I'm provoked once again to think of this by a report in Reuters by Samia Nakhoul returning to Baghdad ten years after the American/British invasion of Iraq. He starts "The last time I left Baghdad was on a stretcher." He had been covering the "liberation" for Reuters from the 15th floor of the Palestine Hotel when it was hit by a shell of an advancing American tank. He gives an extensive personal account of what he found on his return. The survey does not make a comforting read. He concludes:
"I cannot make up my mind which is worse: Damascus at war or Baghdad under democracy. As a friend once told me: In the Middle East wars don't bring peace, they bring bigger wars."
Nakhoul particularly highlights the Shia-Sunni division that is such a cause of tension. Saddam Hussein was a Sunni; the current Prime Minister, Nuri al-Maliki, is a Shi'ite as are 60% of the population. As far as I know the only man working with leaders of the two religious sects is Andrew White, vicar of Baghdad, that tireless worker for peace, who regularly sits down with both together. From his accounts, the leaders share a desire for an end to the violence and for reconciliation. One wonders where the fuel for conflict comes from and who stokes it.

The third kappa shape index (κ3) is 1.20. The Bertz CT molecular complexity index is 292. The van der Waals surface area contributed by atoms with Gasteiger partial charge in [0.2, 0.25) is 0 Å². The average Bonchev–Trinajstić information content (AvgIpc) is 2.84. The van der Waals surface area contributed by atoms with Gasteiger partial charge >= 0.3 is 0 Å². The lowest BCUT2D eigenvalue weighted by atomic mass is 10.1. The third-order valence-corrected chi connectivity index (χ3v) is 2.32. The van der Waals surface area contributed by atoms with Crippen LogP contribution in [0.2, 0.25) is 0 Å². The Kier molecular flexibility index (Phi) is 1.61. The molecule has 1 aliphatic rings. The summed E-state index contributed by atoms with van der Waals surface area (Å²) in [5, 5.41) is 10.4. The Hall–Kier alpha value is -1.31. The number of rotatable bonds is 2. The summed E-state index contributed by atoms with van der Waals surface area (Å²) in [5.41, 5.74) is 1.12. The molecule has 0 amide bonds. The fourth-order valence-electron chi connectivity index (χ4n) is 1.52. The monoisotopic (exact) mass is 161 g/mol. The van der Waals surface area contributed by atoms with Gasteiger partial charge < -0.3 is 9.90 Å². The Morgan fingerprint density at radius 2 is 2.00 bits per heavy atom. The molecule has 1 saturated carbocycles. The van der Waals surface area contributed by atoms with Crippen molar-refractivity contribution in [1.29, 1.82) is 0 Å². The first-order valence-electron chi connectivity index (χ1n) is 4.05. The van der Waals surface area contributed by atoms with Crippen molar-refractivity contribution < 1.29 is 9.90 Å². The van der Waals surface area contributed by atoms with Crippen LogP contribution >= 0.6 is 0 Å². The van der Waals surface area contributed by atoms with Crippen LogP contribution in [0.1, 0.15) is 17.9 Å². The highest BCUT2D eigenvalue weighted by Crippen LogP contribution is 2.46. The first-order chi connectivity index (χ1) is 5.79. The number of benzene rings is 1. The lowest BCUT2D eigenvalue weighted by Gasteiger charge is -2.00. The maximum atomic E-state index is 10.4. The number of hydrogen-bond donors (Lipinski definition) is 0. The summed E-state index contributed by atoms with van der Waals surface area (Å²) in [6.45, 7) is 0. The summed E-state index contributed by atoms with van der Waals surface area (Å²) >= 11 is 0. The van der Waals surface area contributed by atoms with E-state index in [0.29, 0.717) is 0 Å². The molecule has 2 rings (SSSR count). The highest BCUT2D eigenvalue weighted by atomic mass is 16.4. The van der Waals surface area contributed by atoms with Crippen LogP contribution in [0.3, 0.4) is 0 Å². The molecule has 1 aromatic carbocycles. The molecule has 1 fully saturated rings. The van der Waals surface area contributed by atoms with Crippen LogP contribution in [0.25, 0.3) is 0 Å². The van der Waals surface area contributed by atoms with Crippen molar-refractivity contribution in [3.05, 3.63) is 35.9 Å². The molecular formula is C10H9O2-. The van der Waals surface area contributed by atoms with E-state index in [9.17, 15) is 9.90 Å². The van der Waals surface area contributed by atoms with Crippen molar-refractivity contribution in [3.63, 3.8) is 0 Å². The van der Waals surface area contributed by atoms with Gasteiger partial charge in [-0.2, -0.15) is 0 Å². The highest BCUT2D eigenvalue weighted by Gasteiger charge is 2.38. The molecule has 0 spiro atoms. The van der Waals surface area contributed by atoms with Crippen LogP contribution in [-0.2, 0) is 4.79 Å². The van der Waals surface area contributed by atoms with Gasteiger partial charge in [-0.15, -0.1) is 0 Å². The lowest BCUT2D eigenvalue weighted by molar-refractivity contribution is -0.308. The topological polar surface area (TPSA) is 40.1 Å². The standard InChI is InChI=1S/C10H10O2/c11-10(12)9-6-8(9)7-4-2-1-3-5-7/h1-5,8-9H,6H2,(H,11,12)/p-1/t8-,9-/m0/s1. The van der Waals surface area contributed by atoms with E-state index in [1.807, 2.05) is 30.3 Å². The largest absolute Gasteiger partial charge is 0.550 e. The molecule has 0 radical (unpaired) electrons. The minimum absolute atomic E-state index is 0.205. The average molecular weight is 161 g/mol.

|Traffic lights in Baghdad, supplied by the British Army, but not|
up to the heat (60ºC) of Iraq [Photo: Andrew White]